The big mega-project of the Bungie studio under the watchful eye of Activision, better known as Destiny, shook the gaming forests and mountains three years ago. Back then, everyone with a console wanted to have this game, the most expensive gaming project of all time, an addictive mix of grilling all over the health line and collecting trinkets to reach the highest possible #SWAG level in the quasi-MMO universe. The original Destiny, however, quickly lost players, as anyone who wasn’t caught up in the shooting fever switched to something else after the hollow story. The expansions did sort things out, but it still waited for the sequel and the opportunity for Bungie to show he had learned from his mistakes.
From the moment the disc spins, Destiny 2 succeeds in something that its predecessor has greatly failed in – to have a story that will intrigue the player at all. The dry introduction from the original gave way to a large linear segment of a good two hours of gameplay through which you will meet key characters, a new villain, and a threat to the Traveler entity, but also in the true spirit of Mighty Rangers lose and regain their powers. True, tens of thousands of other players do it in addition to you, who are also emphasized that they are “chosen ones”, but that is all semantics. The introduction of the game “buys” players much better, with a change of action and movie sequences in which Nathan Fillion dominates as Cayde-6.
After the introductory part, you will find the already known formula – a series of key missions, a line of patrolling around with Public Events that occasionally run and drag all nearby players into the gorge, some strikes when you want a challenge and better equipment, shooting against other players in Crucible. You know all this from the previous game and the format is more or less unchanged for the needs of the sequel. If you don’t stick to strictly crossing the campaign, you will have your hands full with a lot of side content, and of course, at the highest level you will face particularly difficult challenges and, for now, only one raid you enter with other players and represents the most difficult sequence of the game.
The cast carries the story great in a ten-hour campaign
The campaign is, however, the main priority in the game and you will need about ten hours to switch. The quality of the same varies considerably after a great introductory part and the opportunity to, without exaggeration, indulge in opponents with an almost unlimited amount of Super Power. Somewhere in the middle, there can be yawning and the feeling that you are playing the same missions for the hundredth time, and the weight is not completely balanced, especially in the sections where you drive tanks. The main villain doesn’t develop much during the campaign and doesn’t leave an impressive impression like, say, Handsome Jack in Borderlands 2, and the final clashes aren’t something you’ll talk to your friends about for days. If nothing else, at least this time for the story we didn’t have to turn off the game, turn on the Grimoire website, and read miles of text. Activision has shown that they have somehow spent a huge budget and the cast is more than excellent.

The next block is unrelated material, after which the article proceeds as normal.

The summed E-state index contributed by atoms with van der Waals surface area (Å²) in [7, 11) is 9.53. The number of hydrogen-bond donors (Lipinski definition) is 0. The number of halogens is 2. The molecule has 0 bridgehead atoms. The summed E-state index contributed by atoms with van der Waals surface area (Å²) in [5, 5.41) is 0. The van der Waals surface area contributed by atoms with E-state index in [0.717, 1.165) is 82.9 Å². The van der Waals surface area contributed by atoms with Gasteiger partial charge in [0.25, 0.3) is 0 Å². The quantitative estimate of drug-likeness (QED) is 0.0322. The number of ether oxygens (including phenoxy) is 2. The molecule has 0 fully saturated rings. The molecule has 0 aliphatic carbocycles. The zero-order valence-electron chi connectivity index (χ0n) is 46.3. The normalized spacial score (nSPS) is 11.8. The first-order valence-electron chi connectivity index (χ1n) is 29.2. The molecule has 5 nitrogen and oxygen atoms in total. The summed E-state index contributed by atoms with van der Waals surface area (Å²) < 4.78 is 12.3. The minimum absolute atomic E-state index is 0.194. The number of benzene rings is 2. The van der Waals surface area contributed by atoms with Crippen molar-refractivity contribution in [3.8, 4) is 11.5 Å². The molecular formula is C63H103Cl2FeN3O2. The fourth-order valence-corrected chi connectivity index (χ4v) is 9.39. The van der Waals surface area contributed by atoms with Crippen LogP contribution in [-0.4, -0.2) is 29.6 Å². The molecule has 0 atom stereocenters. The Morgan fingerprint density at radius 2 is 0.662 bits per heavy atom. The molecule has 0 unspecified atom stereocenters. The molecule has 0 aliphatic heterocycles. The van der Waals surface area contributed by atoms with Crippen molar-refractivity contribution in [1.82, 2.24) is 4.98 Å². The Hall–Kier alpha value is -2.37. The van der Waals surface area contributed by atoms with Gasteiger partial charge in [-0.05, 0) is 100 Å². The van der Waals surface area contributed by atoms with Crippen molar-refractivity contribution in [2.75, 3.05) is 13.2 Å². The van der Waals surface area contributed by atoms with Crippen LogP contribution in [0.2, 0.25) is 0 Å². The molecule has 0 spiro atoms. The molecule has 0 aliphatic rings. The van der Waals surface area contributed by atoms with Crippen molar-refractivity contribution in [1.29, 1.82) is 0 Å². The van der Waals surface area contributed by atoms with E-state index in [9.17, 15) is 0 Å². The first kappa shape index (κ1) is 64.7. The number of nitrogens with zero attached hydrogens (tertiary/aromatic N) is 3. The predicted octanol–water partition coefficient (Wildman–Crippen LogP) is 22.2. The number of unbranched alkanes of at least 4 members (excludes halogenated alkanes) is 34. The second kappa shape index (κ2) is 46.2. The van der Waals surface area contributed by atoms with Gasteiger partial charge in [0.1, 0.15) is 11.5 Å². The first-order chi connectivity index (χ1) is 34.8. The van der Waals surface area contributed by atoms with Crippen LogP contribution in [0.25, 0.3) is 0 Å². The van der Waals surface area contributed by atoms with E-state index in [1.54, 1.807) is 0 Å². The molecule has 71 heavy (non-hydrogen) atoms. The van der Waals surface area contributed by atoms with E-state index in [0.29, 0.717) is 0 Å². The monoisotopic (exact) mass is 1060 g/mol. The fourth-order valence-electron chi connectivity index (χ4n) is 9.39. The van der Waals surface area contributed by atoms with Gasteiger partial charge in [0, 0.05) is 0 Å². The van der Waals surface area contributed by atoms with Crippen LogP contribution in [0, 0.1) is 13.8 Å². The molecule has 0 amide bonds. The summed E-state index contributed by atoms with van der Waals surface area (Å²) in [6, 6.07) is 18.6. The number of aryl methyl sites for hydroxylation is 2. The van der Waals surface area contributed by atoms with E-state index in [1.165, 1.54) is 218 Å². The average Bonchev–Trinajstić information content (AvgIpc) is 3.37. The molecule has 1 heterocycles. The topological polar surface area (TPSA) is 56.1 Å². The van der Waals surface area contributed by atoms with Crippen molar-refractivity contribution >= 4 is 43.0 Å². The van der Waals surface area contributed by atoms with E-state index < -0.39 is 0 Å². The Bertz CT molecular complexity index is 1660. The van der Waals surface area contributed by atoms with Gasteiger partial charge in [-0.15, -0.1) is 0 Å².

The Destiny 2 game has a lot to offer its players – choosing a class for its guard, finding the right weapon, and lots of adventure. In other words, this game is a real movie story that may seem confusing to you at first. Therefore, before you start the game, it is important to explore what this game has to offer.
Choosing the right class for your keeper
1. There is no Guardian to import
Because you are a new Destiny, you will not have a Guardian to import from the original game. Don’t worry, it doesn’t put you at a disadvantage at all. Even those who played the original game could only move because of the similarity of their character, not all of their weapons and equipment. Destiny 2 is a clean slate for everyone.
2. There are three classes you can choose
Your character in the game is called the Guardian, and the powers and abilities of your Guardian depend on the class you choose for him. Destiny 2 has a total of three classes: Titan, Warlock, and Hunter. Titans have a lot of armor and close a lot of damage. The Warlocks give damage from beyond the Titans, and their job is mostly to support other players. Hunters can take a lot of damage from now on. They have less armor than the Titans, but not as much as the Warlocks. Each class has its jumping abilities and style. Your Guardian class also determines its subclass.
3. Choose the right one according to your style of play
For the best experience, you want to choose a class that compliments your style of play and the abilities you want for your character. The only way to try different classes is to create new characters, so make sure you make the right choice before investing a lot of time in a particular class. Read more about classes in I Must Be a Mobile Destiny Class 2 Guide.
4. Classes improve the quality of the game
Each game becomes monotonous and simple over time, and gadgets, weapons, equipment, and classes spice up the game a bit and make it more interesting and difficult to cross. On lootservices.com you will find out more about it.
Real players will surely want to play all three classes. That way, they will make the best decision that is the best, and they will always be one step ahead of the opponent because they are familiar with the class he plays.
We can freely say all three classes stand out differently. Knowing how everyone works is key to understanding the difference between gathering a good and a large group.
For players who intend to play alone, a class does not play an important role, and you will have a great time whatever you choose. Titan is probably the easiest to play because they can come back from the brink of death more than any other class (thus denying annoying checkpoints), but otherwise you’re good to go with any of them.